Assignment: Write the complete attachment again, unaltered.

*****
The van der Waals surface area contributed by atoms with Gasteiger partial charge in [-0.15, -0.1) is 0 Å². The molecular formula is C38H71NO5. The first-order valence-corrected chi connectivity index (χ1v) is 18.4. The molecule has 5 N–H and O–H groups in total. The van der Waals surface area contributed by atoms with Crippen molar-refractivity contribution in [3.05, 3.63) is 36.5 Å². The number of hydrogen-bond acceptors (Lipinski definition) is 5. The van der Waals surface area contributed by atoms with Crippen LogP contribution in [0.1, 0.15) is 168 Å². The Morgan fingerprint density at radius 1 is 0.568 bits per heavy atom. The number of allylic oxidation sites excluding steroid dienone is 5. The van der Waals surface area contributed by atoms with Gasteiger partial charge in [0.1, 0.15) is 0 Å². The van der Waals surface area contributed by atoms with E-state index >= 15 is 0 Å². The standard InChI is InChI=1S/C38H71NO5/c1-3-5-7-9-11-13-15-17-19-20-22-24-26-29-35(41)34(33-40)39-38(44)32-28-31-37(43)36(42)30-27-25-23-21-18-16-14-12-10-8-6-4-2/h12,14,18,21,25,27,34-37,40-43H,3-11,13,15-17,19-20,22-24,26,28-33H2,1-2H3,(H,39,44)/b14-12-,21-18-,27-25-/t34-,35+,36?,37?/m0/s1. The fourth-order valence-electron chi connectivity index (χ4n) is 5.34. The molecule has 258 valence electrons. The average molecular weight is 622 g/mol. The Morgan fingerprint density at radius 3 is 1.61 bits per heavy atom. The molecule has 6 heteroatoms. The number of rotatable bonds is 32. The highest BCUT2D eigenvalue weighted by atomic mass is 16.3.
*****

The van der Waals surface area contributed by atoms with Gasteiger partial charge in [-0.15, -0.1) is 0 Å². The molecular formula is C38H71NO5. The first-order valence-corrected chi connectivity index (χ1v) is 18.4. The molecule has 5 N–H and O–H groups in total. The van der Waals surface area contributed by atoms with Crippen molar-refractivity contribution in [3.05, 3.63) is 36.5 Å². The number of hydrogen-bond acceptors (Lipinski definition) is 5. The van der Waals surface area contributed by atoms with Crippen LogP contribution in [0.1, 0.15) is 168 Å². The Morgan fingerprint density at radius 1 is 0.568 bits per heavy atom. The number of allylic oxidation sites excluding steroid dienone is 5. The van der Waals surface area contributed by atoms with Gasteiger partial charge in [0.1, 0.15) is 0 Å². The van der Waals surface area contributed by atoms with E-state index >= 15 is 0 Å². The standard InChI is InChI=1S/C38H71NO5/c1-3-5-7-9-11-13-15-17-19-20-22-24-26-29-35(41)34(33-40)39-38(44)32-28-31-37(43)36(42)30-27-25-23-21-18-16-14-12-10-8-6-4-2/h12,14,18,21,25,27,34-37,40-43H,3-11,13,15-17,19-20,22-24,26,28-33H2,1-2H3,(H,39,44)/b14-12-,21-18-,27-25-/t34-,35+,36?,37?/m0/s1. The fourth-order valence-electron chi connectivity index (χ4n) is 5.34. The molecule has 258 valence electrons. The average molecular weight is 622 g/mol. The Morgan fingerprint density at radius 3 is 1.61 bits per heavy atom. The molecule has 6 heteroatoms. The number of rotatable bonds is 32. The highest BCUT2D eigenvalue weighted by atomic mass is 16.3.